“When I visited, the traditional growing season was winding down, and crop quality was nearly unviable in most systems except for the retractable roof system.
“Crops under the retractable roof were still performing exceedingly well.
“While it is one of the more expensive systems to install, the benefits from weather and insect protection, and an extended growing season, were compelling and provided a real return on investment.”
Ross described learning the ropes of greenhouse farming as a challenge, particularly because available information in Australia was from vastly different growing regions to north Queensland.
“I think a saviour for us was that we came into this from a sugar background, not a horticulture background, so we didn’t have any preconceived ideas,” he said.
“All the industry standards for protected cropping, when it comes to the southern (Australian) techniques and perimeters, you need to chuck all of that out of the window.
“We had to start again, it’s totally different up here.”
Ross said the main barrier stopping northern Australian’s near billion-dollar fruit and vegetable industry jumping on board with protective cropping was cost.
So far, his family has invested about $250,000.
He estimates the set-up of a commercially viable system to be about $4—5 million. However, he shrugged off that government incentives were the answer.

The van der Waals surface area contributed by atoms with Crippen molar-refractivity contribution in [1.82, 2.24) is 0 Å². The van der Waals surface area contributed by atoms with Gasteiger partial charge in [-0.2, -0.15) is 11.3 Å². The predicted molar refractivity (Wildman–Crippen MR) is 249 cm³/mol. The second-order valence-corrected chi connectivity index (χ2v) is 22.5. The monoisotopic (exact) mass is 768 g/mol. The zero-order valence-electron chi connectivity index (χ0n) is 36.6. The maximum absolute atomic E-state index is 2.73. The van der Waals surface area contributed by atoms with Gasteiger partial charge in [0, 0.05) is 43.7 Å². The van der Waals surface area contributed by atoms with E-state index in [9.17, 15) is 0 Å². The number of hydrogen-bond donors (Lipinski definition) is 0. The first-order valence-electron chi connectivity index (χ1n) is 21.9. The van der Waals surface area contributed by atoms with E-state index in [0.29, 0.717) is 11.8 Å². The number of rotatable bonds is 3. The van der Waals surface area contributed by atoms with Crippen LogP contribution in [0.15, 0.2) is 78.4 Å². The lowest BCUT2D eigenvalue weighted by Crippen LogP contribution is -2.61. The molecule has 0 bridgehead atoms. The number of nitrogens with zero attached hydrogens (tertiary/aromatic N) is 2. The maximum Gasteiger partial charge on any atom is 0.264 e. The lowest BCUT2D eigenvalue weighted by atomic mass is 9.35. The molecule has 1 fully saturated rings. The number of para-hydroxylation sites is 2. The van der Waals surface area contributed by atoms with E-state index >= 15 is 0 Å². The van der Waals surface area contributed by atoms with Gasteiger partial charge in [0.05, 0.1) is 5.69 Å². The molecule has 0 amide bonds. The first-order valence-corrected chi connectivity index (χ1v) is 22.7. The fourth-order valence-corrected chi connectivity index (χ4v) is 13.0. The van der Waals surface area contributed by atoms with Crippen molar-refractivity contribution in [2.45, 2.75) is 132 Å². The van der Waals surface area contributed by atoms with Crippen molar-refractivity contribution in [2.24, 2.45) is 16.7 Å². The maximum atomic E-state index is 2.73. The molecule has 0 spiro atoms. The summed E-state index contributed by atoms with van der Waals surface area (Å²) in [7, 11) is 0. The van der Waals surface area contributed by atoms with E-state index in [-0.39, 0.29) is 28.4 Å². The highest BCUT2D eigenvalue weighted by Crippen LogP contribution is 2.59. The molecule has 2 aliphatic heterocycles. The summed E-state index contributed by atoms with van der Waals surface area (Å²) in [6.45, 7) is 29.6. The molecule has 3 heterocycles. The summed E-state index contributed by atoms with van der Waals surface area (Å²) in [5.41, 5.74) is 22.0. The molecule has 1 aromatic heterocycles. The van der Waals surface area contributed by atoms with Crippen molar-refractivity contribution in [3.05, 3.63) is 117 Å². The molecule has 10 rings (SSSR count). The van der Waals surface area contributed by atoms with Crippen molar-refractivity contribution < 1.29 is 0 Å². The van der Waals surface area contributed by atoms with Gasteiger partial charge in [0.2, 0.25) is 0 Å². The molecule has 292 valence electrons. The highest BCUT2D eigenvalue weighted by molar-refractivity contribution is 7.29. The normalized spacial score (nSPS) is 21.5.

“Again, if it stacks up it stacks up,” he said.
“Government support would be helpful to kick the ball along, but at the same time, private enterprise will find a way.”
A collaborative approach was essential, he said.
“Open consultation and trialling is needed to minimise failure risk on a large scale.
“Farm to farm collaboration and a sharing of research data and resources will create an efficient way to fast-track the development of chosen protected technologies, and increase the likelihood of success.
“Although completely unique, and tailored to our crop and local conditions, our research has paved the way and enabled us to show other growers and customers that the tropical north can offer affordable, high-volume production of fruit and vegetables on a consistent, year-round basis.
“This is extremely exciting for us, and bodes well for the broader northern horticultural industry as well.”
In his study, Ross examined an Israeli greenhouse working well in a desert and perused over high-tech soil-less Japanese inventions.
But, the biggest thing he learnt while abroad was that the Australian industry needed to be proactive.
“You hear everyone banging on about how good and clean Australian agriculture is, and I agree,” he said.
“But, what I learnt was the rest of the world, in a lot of aspects, is better.
“Maybe we are in a sort of bubble here. I think we need to change things drastically otherwise we will get left behind.”
Mr Pirrone’s research was funded by the Hort Innovation Leadership Fund and the Sylvia and Charles Viertel Charitable Foundation